Siemens to build the “Digital Autobahn”

Siemens to build the “Digital Autobahn”

Technology News |
By Christoph Hammerschmidt

Within the project, Siemens will install radar sensors along the Autobahn A9, one or Germany’s busiest trunk roads. These radar sensors will acquire traffic data and feed them in real-time into a cloud-based server for processing and evaluation. Located on sign gantries and dedicated masts, the sensors measure the speed of the vehicles – not for purposes of traffic surveillance and law enforcement but to gain timely information on traffic flow, speed distribution across traffic lanes and traffic stalls.


These data are forwarded to the mCloud, a server provided by the German transport ministry. There, they will be made available to the interested parties in the scientific community and the digital economy to build innovative mobility solutions.


The radar system works without imaging function to avoid privacy issues and because the system does only require speed data. The 77 GHz radar chips will be provided by Infineon and are integral part of driver assistance systems.


For the start, the project team has identified three application cases:

  • Regular operation. In this case, the system measures the traffic flow on all lanes and uses the dynamic data to identify the build-up to a traffic jam at an early state.
  • Deviation from regular operation: This application is intended to be installed at trouble spots. The sensors will in this case identify the rear end of the traffic stall. Here there are frequently heavy accidents through rear-end collisions, in particular if heavy trucks collide with cars that already are have stopped. In this application case, the data can be used to alert subsequent drivers and / or to resolve the traffic jam through re-routing, speed limits and other measures.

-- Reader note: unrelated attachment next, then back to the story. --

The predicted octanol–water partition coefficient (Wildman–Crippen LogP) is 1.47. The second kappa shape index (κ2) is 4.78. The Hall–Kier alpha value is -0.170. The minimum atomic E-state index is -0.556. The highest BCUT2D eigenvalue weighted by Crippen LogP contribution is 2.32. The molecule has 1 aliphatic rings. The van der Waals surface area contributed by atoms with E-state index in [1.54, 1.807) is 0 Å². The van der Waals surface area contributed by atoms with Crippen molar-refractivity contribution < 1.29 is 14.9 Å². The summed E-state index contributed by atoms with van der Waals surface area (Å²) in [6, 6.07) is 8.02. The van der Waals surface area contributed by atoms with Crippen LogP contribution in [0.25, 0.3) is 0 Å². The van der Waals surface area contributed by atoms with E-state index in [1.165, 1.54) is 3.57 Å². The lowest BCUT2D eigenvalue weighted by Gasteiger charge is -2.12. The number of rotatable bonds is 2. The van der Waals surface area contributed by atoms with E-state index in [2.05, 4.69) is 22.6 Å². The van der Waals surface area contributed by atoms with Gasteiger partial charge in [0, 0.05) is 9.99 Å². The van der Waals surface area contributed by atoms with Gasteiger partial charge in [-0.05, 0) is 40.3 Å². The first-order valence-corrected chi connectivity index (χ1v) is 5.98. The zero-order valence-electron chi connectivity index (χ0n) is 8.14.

• Another flavor of the deviation from regular operation application is detecting wrong-way drivers with subsequent warnings.

Presently it is however unclear how all these messages will be forwarded to the driver. An obvious solution would be vehicle-to-x communications. A Siemens spokesperson said that V2X is certainly on the to-do list. Towards this end, the sensor posts will over time be equipped with roadside units. However, nobody expects that a majority of the cars will be capable V2X-enabled for the foreseeable future. For this reason, traffic management systems with gantries will assume the feedback channel.


Related articles:

Vehicle-to-X technology: 1.300 km drive starts at electronica

Radar-based sensor network helps drivers finding a parking spot

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